Posterity Lost: Progress, Ideology, and the Decline of the American Family by Richard T. Gill
"There is ruin and decay
In the House on the Hill:
They are all gone away,
There is nothing more to say."
--Edwin Arlington Robinson
Just when I was thinking the major differences between libertarians and neoconservatives are drugs, abortion, and foreign policies, along comes this book. A remarkably original work, Posterity Lost argues that Americans now rarely care about progress and the future, except in vacuous rhetoric. A fascinating section charts how recent changes--scale, choices, complexity, interdependence, specialization, increases in alternatives--affected families. As alternatives multiply, or appear to multiply, so does decision complexity and anxiety about bad choices.
But, he argues, this does not explain everything. It may, in fact, explain almost nothing. Another factor is ideology. Beliefs that progress is good, children are treasures, and the distant future is important waned. Ideology especially affected parents and children. Gambling, massive debts, binge drinking, promiscuous sex, therapeutic funerals, political fads all have something in common, a short-term mindset. Legal gambling revenues now exceed those of books, music, movies, and amusement parks combined. The short-term mindset cuts across generations. The percentage of households with children under 18 in 1990 was 34.6 percent, down from 48.4 percent in 1960. And the households that do have children have fewer children. Gill wonders if older Americans are so poor, why have they “abandoned the work force in such huge numbers.” The median age of retirement in 1998 was 62, down from 67 in 1950--while life expectancy keeps increasing. In nineteen forty-eight 89.5 percent of men 55 to 64 worked. By 1988, sixty-seven percent worked.
As a history lesson, and not as an irrelevant argument, Gill writes that throughout history nuclear families have been the norm. Social, economic, educational, and religious efforts centered around homes. Children were contributors rather than dependents. Even minor criminals were sentenced to serve as servants in homes. Within the last 150 years, three major changes occurred: First, labor moved away from the home. Second, outside institutions took over care and education. Third, a sentimental view of family life blossomed.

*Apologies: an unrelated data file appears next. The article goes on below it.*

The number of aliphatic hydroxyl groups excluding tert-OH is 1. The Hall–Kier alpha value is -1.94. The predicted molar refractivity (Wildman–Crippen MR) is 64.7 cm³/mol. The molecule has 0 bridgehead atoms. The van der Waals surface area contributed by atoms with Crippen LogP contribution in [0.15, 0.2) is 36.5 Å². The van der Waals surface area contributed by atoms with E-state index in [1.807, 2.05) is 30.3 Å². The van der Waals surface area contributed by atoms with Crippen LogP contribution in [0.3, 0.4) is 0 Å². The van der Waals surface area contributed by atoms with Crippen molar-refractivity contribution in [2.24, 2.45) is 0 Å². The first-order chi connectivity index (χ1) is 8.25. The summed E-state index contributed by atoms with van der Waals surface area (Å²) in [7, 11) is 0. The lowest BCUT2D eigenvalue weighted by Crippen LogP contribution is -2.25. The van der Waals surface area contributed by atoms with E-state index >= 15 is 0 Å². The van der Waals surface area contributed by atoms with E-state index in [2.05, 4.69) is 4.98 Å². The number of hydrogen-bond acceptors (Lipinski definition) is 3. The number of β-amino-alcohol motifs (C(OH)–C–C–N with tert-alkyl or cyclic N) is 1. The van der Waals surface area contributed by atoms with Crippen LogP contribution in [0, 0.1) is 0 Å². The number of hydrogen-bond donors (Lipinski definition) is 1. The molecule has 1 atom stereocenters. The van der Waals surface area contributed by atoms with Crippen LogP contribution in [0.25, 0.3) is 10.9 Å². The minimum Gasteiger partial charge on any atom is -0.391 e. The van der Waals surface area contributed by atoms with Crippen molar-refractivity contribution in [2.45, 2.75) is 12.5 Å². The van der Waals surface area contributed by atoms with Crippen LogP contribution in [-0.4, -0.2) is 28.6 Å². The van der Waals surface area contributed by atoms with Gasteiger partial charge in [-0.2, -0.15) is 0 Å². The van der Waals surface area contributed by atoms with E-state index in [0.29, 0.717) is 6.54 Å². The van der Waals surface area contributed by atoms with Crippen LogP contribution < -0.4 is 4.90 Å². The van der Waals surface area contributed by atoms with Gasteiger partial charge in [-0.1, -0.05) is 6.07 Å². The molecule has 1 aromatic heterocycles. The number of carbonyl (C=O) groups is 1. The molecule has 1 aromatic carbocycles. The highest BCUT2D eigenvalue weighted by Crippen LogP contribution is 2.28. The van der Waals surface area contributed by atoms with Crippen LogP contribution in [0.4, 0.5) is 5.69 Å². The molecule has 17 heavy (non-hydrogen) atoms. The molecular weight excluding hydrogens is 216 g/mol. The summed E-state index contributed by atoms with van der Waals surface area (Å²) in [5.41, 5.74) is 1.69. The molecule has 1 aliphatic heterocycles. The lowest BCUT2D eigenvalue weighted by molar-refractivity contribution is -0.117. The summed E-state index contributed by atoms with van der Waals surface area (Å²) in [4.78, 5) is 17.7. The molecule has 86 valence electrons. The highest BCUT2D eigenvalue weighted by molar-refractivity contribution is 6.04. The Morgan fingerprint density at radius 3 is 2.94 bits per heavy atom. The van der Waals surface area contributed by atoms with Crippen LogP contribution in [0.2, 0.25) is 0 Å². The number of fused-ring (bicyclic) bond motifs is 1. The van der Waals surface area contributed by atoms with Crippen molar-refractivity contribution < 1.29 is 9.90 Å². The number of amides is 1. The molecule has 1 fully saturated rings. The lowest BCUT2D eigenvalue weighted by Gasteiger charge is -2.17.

Gill offers a variety of one-sided social statistics that support few conclusions other than the conclusion that change occurred. Gill reports that "incomes per capita are five times higher" than a century ago, which does not mean much, except that medical science, thankfully, improved by heaps and individuals now have lots of techno-toys to distract and harm themselves. Millions of Americans would rather live in a cabin than Watts. Something is wrong with that five times statistic. If a median size, median income family in 1890 were transported to 1997 and given an inflation adjusted after tax income they should be able to live as they did in 1890. But this amount is at most $8,000 in 1997 dollars and the median size family in 1890 was around six. For six individuals to survive on $8,000 today, they would have to squat, live in tents, commute by foot, and eat animal feed (or moldy bread from a bakery thrift store). The median family in 1890 was poor, but not that poor. That statistic is worth about as much as the statistic that used to be thrown around about the world having enough nuclear weapons to kill everyone on the planet dozens of times. Well, yeah, if everyone is gathered together in and around big city football stadiums.